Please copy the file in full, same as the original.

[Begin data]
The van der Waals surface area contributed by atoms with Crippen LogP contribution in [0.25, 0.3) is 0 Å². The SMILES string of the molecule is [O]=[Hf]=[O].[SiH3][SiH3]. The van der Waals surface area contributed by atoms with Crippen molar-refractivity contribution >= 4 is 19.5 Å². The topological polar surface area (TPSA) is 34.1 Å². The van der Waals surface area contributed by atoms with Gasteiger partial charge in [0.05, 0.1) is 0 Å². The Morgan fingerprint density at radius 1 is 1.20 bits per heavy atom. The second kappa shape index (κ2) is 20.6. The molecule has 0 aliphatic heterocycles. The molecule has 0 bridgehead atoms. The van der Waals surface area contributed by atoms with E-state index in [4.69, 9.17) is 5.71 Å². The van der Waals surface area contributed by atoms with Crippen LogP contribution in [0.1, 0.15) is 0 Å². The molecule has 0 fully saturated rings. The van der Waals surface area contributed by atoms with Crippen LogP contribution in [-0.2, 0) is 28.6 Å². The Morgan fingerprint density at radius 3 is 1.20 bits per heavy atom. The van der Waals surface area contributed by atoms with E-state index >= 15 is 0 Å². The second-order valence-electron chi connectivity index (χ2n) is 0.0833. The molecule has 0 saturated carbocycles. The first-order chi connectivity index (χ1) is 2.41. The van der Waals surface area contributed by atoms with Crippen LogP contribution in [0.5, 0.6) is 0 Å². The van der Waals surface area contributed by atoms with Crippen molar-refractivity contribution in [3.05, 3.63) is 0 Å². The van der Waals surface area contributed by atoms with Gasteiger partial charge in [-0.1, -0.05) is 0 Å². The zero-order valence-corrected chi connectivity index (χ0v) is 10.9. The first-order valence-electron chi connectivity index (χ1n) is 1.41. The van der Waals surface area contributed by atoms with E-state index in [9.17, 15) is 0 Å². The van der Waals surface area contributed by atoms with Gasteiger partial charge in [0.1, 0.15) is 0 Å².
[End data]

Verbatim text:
The van der Waals surface area contributed by atoms with Crippen LogP contribution in [0.25, 0.3) is 0 Å². The SMILES string of the molecule is [O]=[Hf]=[O].[SiH3][SiH3]. The van der Waals surface area contributed by atoms with Crippen molar-refractivity contribution >= 4 is 19.5 Å². The topological polar surface area (TPSA) is 34.1 Å². The van der Waals surface area contributed by atoms with Gasteiger partial charge in [0.05, 0.1) is 0 Å². The Morgan fingerprint density at radius 1 is 1.20 bits per heavy atom. The second kappa shape index (κ2) is 20.6. The molecule has 0 aliphatic heterocycles. The molecule has 0 bridgehead atoms. The van der Waals surface area contributed by atoms with E-state index in [4.69, 9.17) is 5.71 Å². The van der Waals surface area contributed by atoms with Crippen LogP contribution in [0.1, 0.15) is 0 Å². The molecule has 0 fully saturated rings. The van der Waals surface area contributed by atoms with Crippen LogP contribution in [-0.2, 0) is 28.6 Å². The Morgan fingerprint density at radius 3 is 1.20 bits per heavy atom. The van der Waals surface area contributed by atoms with E-state index >= 15 is 0 Å². The second-order valence-electron chi connectivity index (χ2n) is 0.0833. The molecule has 0 saturated carbocycles. The first-order chi connectivity index (χ1) is 2.41. The van der Waals surface area contributed by atoms with Crippen LogP contribution in [0.5, 0.6) is 0 Å². The van der Waals surface area contributed by atoms with Crippen molar-refractivity contribution in [3.05, 3.63) is 0 Å². The van der Waals surface area contributed by atoms with Gasteiger partial charge in [-0.1, -0.05) is 0 Å². The zero-order valence-corrected chi connectivity index (χ0v) is 10.9. The first-order valence-electron chi connectivity index (χ1n) is 1.41. The van der Waals surface area contributed by atoms with E-state index in [9.17, 15) is 0 Å². The van der Waals surface area contributed by atoms with Gasteiger partial charge in [0.1, 0.15) is 0 Å².